Rannoch Moor is the largest area of unbroken (no houses, no roads) blanket bog in the United Kingdom. Blanket bogs – as their name suggests – blanket the ground in an extensive layer of peat. They form in regions where there is high rainfall and comparatively little evapotranspiration. These waterlogged conditions are found throughout much of the northern hemisphere, and allow blanket bogs to form from Russia to North America. Despite this, though, it is one of the rarest habitats worldwide.
This is because there are a number of other constraints on peatland formation. Peatland only develops when the ground below is relatively impermeable. That’s certainly the case for Rannoch Moor, where the bedrock is mostly Devonian granite.
Many peatlands are protected under the EU Habitats Directive as they support a huge variety of plants, birds and insects and the peaty habitats here have been designated as a Special Area of Conservation. Rannoch Moor supports a number of nutrient-poor freshwater habitats and while many of these have relatively low biodiversity, several of the plants that thrive here, including floating bur-reed and the Rannoch-rush, are relatively uncommon, hence its conservation status.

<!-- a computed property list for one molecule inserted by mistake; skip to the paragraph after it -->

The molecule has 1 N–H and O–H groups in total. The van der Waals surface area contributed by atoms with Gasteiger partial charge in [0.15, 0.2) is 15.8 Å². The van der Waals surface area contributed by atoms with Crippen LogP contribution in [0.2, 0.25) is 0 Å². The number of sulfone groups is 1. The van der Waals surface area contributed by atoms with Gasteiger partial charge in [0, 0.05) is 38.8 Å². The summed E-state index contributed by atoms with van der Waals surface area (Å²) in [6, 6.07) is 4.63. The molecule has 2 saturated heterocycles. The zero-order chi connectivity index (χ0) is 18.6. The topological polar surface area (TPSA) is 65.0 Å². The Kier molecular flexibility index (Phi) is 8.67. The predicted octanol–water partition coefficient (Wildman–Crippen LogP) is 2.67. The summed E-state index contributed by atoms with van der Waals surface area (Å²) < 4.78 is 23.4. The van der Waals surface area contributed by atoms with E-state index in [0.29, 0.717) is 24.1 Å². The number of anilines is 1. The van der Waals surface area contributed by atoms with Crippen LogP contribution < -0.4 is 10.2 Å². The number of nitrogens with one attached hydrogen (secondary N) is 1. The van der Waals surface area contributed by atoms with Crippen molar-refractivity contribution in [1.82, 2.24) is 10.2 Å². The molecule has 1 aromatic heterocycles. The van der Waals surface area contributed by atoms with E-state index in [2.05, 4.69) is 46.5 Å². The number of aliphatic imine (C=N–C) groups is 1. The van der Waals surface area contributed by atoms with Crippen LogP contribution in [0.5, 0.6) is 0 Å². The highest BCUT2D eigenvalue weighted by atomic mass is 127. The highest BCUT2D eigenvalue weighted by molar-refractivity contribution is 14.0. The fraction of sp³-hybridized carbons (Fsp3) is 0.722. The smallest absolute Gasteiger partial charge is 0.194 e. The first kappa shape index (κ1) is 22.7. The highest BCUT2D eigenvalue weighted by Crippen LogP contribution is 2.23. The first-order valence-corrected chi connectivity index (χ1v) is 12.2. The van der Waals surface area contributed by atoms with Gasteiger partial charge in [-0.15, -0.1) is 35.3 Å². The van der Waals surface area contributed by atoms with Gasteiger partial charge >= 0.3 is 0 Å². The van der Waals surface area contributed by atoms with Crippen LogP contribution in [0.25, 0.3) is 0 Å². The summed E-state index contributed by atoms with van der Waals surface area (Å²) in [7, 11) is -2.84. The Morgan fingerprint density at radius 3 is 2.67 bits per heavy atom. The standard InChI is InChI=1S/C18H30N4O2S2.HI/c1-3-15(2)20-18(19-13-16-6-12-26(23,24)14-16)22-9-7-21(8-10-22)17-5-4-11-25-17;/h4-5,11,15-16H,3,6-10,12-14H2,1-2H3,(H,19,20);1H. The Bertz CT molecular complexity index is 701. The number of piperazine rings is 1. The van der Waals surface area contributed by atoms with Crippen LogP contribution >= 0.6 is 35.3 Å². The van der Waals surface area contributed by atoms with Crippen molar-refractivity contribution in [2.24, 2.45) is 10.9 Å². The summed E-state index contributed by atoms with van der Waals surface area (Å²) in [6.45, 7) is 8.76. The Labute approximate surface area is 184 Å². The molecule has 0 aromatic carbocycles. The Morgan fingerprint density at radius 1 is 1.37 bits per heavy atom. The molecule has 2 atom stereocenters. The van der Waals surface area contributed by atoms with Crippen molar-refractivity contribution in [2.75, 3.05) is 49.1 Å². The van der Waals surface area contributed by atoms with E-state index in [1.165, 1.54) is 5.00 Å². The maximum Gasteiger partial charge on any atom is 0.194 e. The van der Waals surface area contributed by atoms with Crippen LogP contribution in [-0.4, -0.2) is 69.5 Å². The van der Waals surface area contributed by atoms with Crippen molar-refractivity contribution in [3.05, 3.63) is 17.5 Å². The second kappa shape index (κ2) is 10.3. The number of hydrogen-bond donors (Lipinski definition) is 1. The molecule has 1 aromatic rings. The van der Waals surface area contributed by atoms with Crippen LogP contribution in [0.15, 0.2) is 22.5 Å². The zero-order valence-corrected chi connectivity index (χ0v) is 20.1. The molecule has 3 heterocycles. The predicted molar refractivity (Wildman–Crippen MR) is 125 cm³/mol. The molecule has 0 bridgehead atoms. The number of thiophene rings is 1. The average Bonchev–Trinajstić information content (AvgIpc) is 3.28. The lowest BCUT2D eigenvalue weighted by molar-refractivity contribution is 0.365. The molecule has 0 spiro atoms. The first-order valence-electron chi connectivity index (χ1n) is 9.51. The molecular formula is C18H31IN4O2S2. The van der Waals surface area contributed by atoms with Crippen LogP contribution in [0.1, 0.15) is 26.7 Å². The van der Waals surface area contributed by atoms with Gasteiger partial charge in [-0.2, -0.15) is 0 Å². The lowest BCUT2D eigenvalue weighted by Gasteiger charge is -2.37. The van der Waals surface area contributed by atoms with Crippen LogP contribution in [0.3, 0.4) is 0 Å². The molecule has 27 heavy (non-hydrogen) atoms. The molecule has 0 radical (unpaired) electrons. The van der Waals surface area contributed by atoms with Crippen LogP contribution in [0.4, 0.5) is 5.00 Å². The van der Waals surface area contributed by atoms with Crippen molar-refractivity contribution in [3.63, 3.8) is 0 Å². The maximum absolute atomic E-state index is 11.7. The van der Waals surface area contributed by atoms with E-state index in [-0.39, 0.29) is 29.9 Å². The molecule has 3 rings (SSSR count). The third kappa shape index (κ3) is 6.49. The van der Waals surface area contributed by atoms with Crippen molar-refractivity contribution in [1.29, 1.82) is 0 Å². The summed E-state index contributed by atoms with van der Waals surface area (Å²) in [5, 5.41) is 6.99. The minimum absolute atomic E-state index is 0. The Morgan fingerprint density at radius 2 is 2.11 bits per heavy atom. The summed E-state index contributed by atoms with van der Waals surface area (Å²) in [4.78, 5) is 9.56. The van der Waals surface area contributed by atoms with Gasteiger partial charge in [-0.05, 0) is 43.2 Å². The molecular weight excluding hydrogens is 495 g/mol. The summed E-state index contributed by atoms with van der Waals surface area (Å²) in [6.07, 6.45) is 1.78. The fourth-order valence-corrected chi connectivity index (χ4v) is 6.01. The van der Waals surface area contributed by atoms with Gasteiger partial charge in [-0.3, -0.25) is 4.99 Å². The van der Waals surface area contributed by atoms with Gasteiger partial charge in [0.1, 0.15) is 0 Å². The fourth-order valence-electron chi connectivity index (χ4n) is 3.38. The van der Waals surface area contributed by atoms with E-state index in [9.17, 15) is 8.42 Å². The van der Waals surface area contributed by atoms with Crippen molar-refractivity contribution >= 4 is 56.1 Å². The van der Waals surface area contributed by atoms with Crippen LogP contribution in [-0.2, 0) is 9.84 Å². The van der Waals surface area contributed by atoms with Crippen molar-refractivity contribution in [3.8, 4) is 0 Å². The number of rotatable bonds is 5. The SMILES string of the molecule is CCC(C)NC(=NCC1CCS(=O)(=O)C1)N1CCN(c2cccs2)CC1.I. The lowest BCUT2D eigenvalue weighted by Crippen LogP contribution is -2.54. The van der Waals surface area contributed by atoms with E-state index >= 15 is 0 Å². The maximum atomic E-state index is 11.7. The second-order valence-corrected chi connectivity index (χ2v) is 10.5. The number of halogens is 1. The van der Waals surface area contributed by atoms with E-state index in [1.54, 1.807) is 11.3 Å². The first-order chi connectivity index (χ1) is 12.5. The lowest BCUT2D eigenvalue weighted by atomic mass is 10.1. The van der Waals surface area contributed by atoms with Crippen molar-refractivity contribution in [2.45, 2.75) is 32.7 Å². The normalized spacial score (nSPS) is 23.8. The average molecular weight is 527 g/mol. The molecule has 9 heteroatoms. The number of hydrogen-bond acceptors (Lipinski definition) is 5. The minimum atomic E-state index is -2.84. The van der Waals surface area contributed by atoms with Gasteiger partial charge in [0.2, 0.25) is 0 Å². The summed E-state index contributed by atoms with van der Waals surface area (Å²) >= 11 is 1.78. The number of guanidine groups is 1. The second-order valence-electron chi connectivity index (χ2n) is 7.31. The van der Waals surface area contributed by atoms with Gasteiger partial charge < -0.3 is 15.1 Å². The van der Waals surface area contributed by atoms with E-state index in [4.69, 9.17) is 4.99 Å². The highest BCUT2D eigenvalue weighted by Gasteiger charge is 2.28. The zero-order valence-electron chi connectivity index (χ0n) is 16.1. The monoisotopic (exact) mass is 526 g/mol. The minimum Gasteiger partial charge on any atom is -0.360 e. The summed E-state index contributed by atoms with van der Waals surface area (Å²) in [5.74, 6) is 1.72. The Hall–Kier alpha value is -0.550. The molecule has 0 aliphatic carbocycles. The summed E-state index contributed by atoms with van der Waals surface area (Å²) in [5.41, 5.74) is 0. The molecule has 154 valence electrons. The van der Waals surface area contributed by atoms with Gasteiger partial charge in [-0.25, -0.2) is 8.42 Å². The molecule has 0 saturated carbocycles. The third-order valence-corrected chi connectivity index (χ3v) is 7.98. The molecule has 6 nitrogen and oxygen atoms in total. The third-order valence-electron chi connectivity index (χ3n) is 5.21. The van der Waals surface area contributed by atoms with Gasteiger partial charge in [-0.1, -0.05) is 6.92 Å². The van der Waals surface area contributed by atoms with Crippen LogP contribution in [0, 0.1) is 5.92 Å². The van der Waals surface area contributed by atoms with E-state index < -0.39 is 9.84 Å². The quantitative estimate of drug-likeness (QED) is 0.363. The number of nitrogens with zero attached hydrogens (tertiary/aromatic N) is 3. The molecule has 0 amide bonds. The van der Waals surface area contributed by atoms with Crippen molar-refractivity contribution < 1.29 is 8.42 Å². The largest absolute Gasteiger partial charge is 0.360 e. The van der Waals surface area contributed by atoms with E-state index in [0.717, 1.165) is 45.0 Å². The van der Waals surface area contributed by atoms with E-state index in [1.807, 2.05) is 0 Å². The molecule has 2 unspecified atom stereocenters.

Joint Nature Conservation Committee (JNCC) website, accessed August 2013
Natural England website, accessed August 2013
Imaggeo is the EGU’s online open access geosciences image repository. All geoscientists (and others) can submit their images to this repository and since it is open access, these photos can be used by scientists for their presentations or publications as well as by the press and public for educational purposes and otherwise. If you submit your images to Imaggeo, you retain full rights of use, since they are licensed and distributed by the EGU under a Creative Commons licence.